Was the worship stiff-upper-lip, happy clappy, or what?

A mixture of prayer, commentary, and upbeat get-happy gospel music. The pastor had an engaging conversational manner, and listening to his African-American dialect was, in a word, enthralling. There was a dedication to God of an infant candidate attended by several family members, all masked. (‘We don’t baptize children,’ the pastor said. ‘That’s a decision they make themselves.’) After the sermon there was the obligatory (seemingly so in Baptist churches) altar call.

Exactly how long was the sermon?

20 minutes, more or less.

On a scale of 1-10, how good was the preacher?

8 — The associate pastor’s style was that of the old-time African-American preacher, complete with shouting, wild gestures, bobbing up and down, etc. – the only thing he didn’t do was thump the Bible! But I enjoyed his manner, and his points were well organized and well drawn.

In a nutshell, what was the sermon about?

We often celebrate the lives of famous men, but we seldom pause to celebrate the source from which they arose: their mothers, women of faith. Theirs are the shoulders that we stand on. Mothers enable their children to live out their God-given talents and faith. They provide us with our sense of purpose and freedom. These don’t come by way of osmosis – they are the products of mothers. Mothers’ faith actualizes our full potential. Some of us may not have mothers, or may suffer bruised relations with their mothers. But God is our mother also. Motherhood is the embodiment of the motherhood of God. Mothers are to be honored not just today, Mothers Day, but every day. We would be nothing without them. What kind of world are we mothering now? How do we mother a world of love and peace for all God’s children? Mothers of faith have the sense to know that they derive their influence not from themselves, but from God.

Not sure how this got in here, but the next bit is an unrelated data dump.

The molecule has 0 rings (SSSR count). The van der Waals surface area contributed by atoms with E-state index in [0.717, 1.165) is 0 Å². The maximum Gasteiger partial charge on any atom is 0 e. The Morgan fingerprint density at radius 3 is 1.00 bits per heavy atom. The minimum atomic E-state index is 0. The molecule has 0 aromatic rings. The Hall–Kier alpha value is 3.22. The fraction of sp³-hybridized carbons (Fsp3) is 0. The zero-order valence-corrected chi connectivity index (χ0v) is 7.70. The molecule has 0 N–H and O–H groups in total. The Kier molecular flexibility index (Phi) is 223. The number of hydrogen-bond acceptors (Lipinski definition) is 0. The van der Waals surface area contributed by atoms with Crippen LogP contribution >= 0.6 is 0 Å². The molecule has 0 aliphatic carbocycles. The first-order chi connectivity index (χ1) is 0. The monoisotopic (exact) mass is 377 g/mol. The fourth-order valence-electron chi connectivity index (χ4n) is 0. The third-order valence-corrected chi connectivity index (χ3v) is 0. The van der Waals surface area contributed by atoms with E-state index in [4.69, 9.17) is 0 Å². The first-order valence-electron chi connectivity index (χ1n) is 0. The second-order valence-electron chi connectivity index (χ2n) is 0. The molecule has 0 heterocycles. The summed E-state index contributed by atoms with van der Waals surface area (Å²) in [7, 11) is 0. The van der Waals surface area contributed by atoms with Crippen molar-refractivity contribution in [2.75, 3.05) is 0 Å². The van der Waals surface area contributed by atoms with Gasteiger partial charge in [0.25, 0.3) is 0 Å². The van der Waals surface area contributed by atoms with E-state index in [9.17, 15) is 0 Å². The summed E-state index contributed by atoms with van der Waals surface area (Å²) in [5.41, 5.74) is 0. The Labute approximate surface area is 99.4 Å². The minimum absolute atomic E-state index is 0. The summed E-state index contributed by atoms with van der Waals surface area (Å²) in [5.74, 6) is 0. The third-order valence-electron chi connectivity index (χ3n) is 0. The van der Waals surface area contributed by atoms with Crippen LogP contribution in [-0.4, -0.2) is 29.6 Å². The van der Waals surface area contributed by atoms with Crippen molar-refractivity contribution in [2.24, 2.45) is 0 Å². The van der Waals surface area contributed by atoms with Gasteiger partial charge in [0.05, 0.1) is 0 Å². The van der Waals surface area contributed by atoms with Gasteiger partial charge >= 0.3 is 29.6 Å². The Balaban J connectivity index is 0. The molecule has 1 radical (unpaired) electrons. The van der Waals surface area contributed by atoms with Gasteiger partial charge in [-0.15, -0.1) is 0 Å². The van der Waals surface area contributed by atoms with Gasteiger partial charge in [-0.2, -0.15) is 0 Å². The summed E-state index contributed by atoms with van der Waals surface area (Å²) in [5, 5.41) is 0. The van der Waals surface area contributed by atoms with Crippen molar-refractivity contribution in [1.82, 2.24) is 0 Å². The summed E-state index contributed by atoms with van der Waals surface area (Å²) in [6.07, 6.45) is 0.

Which part of the service was like being in heaven?

The advantage of watching a service via pre-recorded video feed is that you can fast-forward through the parts you don’t want to look at. The entire video was one hour, thirty-four minutes and fifty-five seconds in length, but it didn’t take me that long to watch the parts I wanted to see.

And which part was like being in... er... the other place?

Well, the associate pastor’s sermon was addressed specifically to African-American men and women and their mothers. He mentioned many famous people by name. I realize that Abyssinian Baptist Church ministers primarily to an African-American congregation – indeed, they are rooted in that – but I confess to beginning to feel like an outsider.

What happened when you hung around after the service looking lost?

‘Don’t get silly, now!’ the pastor said. ‘Don’t sit around here trying to fellowship with everybody and catch them in the corner. We’re going to go home and get our meal!’ He was clearly speaking to the musicians and the family of the dedicated infant, as there was no one else in the church.

How would you describe the after-service coffee?

I had already had lunch (‘my meal,’ as the pastor said) and it was too early for my pre-dinner glass of wine.

How would you feel about making another visit (where 10 = ecstatic, 0 = terminal)?

5 — This is a hard one. I liked what I saw, and I can imagine what an in-person service must be like at Abyssinian Baptist Church. But as a Caucasian, and based on the assistant pastor’s sermon, I really do wonder if I would feel welcome.

Did the service make you feel glad to be a Christian?


What one thing will you remember about all this in seven days' time ?

‘Don’t get silly, now!’